On, in and around this strong center spine is hung everything else. The molded fiberglass body drops down over the chassis box and is bolted onto the flange at 14 points along the bottom of the box. The body is molded as a stressed structure single unit with double thickness and reinforcing ribs where needed.

The suspension is independent at both ends, with double A-arms and coil-shocks at the front and coil-shock strut and lower A-arm at the rear. All suspension points are rubber mounted and these, combined with the compressed rubber joints throughout the drive train, result in a chassis that does not require lubrication. The brakes are discs, outboard at both front and rear. These are light in operation, smooth in effect and more than adequate for stopping the 1500-1b car.

Getting into the Elan requires a bit more agility than for most sports cars, mainly because of the 6.5-in. high door sills and immovable objects that the knees and feet must be guided over and around. Once seated, however, we found the driving position snug and firm, with what the importer calls a "light drive fit." The driving position inspires confidence, the forward vision is excellent, the wood-rimmed steering wheel is far enough away to be comfortable and all the controls are in their expected places. However, profit from our test drivers' experiences and don't plan any extended non-stop drives unless your backside fatigue tolerance is of a high order. Perhaps it was lack of wiggle-room, perhaps there was too little small-of-the-back support, but at the end of a 260-mi trip, even with three stops, both driver and passenger were afflicted with a case of the fidgets.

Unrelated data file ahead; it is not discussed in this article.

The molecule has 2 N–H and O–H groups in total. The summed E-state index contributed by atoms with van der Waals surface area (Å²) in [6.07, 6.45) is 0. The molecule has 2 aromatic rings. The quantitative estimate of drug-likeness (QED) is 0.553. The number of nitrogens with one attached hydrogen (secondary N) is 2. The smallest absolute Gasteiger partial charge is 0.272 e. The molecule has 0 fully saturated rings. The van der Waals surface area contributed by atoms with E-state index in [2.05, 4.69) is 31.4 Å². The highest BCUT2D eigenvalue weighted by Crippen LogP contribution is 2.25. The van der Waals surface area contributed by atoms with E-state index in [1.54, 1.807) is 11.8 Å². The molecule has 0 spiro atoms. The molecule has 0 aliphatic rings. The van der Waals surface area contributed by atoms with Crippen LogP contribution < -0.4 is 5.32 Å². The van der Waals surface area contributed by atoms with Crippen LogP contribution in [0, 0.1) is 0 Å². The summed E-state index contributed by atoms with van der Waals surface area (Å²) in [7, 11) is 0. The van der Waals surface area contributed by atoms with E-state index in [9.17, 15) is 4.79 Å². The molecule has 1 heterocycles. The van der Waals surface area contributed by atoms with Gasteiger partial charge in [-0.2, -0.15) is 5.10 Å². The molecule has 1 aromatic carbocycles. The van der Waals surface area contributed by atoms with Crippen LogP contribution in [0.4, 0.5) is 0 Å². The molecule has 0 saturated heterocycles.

Driving the Elan, the all-synchro gearbox snicks crisply into first, the clutch bites gently but firmly, and too many revs at clutch-pop can result in a little dance to the right. Shifting into 2nd, a short snick-snick away (you can chirp the tires again if you try), you can rush off to 60 mph in a brisk 8.5 sec before resorting to 3rd. In 3rd gear you exceed 85 mph nicely and on our test car, with about 1200 mi on the engine, the commendably accurate speedometer would easily go past 100 on the 140-mph dial. It should be pointed out that our acceleration figures (see chart) were obtained with two people in the car, as are all our road test figures, and that their combined weight of almost 400 lb is a considerable deterrent to the acceleration of a 105-bhp, 1500-lb car. With only one person aboard, the acceleration figures would be much more impressive.